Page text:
Video

    Video Immigrant Delegate Marvels at Democratic Process

    It’s been a bitter and divisive election season – but first time Indian-American delegate Dr. Shashi Gupta headed to the Democratic National Convention with a sense of hope. VOA’s Katherine Gypson followed this immigrant with the love of U.S. politics all the way to Philadelphia.
    Video

    Video Philadelphia Uses DNC Spotlight to Profile Historic Role in Founding of United States

    The slogan of the Democratic National Convention now underway in Philadelphia is “Let’s Make History Again” which recognizes the role the city played in the foundation of the United States in the 18th century. As VOA’s Kane Farabaugh reports, local institutions are opening their doors in an effort to capitalize on the convention spotlight to draw visitors, and to offer more than just a history lesson.
    Video

    Video A Life of Fighting Back: Hillary Clinton Shatters Glass Ceiling

    Hillary Clinton made history Thursday, overcoming personal and political setbacks to become the first woman to win the presidential nomination of a major U.S. political party. If she wins in November, she will go from “first lady” to U.S. Senator from New York, to Secretary of State, to “Madam President.” Polls show Clinton is both beloved and despised. White House Correspondent Cindy Saine takes a look at the life of the woman both supporters and detractors agree is a fighter for the ages.
    Video

    Video Dutch Entrepreneurs Turn Rainwater Into Beer

    June has been recorded as one of the wettest months in more than a century in many parts of Europe. To a group of entrepreneurs in Amsterdam the rain came as a blessing, as they used the extra water to brew beer. Serginho Roosblad has more to the story.
    Video

    Video First Time Delegate’s First Day Frustrations

    With thousands of people filling the streets of Philadelphia, Pennsylvania for the 2016 Democratic National Convention, VOA’s Kane Farabaugh narrowed in on one delegate as she made her first trip to a national party convention. It was a day that was anything but routine for this United States military veteran.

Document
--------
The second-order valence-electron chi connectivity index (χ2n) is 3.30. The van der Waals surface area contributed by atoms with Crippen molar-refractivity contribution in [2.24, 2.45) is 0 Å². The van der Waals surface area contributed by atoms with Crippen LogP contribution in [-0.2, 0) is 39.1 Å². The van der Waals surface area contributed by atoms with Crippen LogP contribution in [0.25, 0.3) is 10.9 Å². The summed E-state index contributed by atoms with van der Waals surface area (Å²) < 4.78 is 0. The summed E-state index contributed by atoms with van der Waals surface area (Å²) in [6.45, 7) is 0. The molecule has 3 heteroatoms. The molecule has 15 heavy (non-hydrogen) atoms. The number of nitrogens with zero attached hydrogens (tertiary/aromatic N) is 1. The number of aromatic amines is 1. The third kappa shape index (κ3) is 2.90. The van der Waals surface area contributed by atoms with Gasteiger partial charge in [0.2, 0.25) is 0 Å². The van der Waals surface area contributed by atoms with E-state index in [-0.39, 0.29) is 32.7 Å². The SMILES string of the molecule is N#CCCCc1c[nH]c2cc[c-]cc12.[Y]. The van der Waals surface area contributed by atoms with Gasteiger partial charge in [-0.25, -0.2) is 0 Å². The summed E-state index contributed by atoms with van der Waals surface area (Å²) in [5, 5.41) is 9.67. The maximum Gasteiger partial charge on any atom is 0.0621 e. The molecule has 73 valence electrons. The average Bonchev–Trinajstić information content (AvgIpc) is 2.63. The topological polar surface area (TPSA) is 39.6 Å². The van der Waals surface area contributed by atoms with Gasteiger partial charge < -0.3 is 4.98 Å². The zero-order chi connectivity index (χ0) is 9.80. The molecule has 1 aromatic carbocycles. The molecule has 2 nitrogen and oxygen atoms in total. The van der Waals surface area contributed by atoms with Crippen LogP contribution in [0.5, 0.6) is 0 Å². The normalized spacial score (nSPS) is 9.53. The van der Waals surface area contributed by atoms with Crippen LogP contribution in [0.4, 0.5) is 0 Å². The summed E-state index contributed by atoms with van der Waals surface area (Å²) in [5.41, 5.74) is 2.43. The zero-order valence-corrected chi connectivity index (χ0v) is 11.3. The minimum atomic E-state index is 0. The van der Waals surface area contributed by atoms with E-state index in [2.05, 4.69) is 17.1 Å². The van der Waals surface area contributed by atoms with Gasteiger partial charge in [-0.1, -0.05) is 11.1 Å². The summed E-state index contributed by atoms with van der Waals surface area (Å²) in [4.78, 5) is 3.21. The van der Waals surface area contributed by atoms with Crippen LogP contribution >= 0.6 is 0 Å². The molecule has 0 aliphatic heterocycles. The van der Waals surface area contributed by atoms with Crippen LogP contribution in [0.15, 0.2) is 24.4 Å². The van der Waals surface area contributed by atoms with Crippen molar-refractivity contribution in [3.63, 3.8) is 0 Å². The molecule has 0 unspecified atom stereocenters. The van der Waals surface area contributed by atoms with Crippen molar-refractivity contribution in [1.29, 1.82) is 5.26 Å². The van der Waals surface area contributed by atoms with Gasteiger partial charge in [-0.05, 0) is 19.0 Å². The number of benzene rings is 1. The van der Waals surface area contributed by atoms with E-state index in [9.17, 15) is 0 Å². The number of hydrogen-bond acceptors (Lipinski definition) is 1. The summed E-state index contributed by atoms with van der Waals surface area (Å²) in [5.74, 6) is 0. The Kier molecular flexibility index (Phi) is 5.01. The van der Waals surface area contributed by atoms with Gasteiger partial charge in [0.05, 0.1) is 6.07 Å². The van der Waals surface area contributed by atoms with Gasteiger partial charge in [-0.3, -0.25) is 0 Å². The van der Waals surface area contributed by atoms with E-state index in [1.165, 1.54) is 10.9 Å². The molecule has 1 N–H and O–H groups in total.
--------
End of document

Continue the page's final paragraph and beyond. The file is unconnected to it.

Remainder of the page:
Video

    Video Commerce Thrives on US-Mexico Border

    At the Democratic Convention in Philadelphia this week, the party’s presumptive presidential nominee, Hillary Clinton, is expected to attack proposals made by her opponent, Republican presidential nominee Donald Trump, to build a wall along the U.S.-Mexico border. Last Friday, President Barack Obama hosted his Mexican counterpart, President Enrique Peña Nieto, to underscore the good relations between the two countries. VOA’s Greg Flakus reports from Tucson.
    Video

    Video Film Helps Save Ethiopian Children Thought to be Cursed

    'Omo Child' looks at effort of African man to stop killings of ‘mingi’ children
    Video

    Video London’s Financial Crown at Risk as Rivals Eye Brexit Opportunities

    By most measures, London rivals New York as the only true global financial center. But Britain’s vote to leave the European Union – so-called ‘Brexit’ – means the city could lose its right to sell services tariff-free across the bloc, risking its position as Europe’s financial headquarters. Already some banks have said they may shift operations to the mainland. Henry Ridgwell reports from London.
    Video

    Video Recycling Lifeline for Lebanon’s Last Glassblowers

    In a small Lebanese coastal town, one family is preserving a craft that stretches back millennia. The art of glass blowing was developed by Phoenicians in the region, and the Khalifehs say they are the only ones keeping the skill alive in Lebanon. But despite teaming up with an eco-entrepreneur and receiving an unexpected boost from the country’s recent trash crisis the future remains uncertain. John Owens reports from Sarafand.
    Video

    Video Migrants Continue to Risk Lives Crossing US Border from Mexico

    In his speech Thursday before the Republican National Convention, the party’s presidential candidate, Donald Trump, reiterated his proposal to build a wall along the U.S.-Mexico border if elected. Polls show a large percentage of Americans support better control of the nation's southwestern border, but as VOA’s Greg Flakus reports from the border town of Nogales in the Mexican state of Sonora, the situation faced by people trying to cross the border is already daunting.

    Special Report

    Adrift The Invisible African Diaspora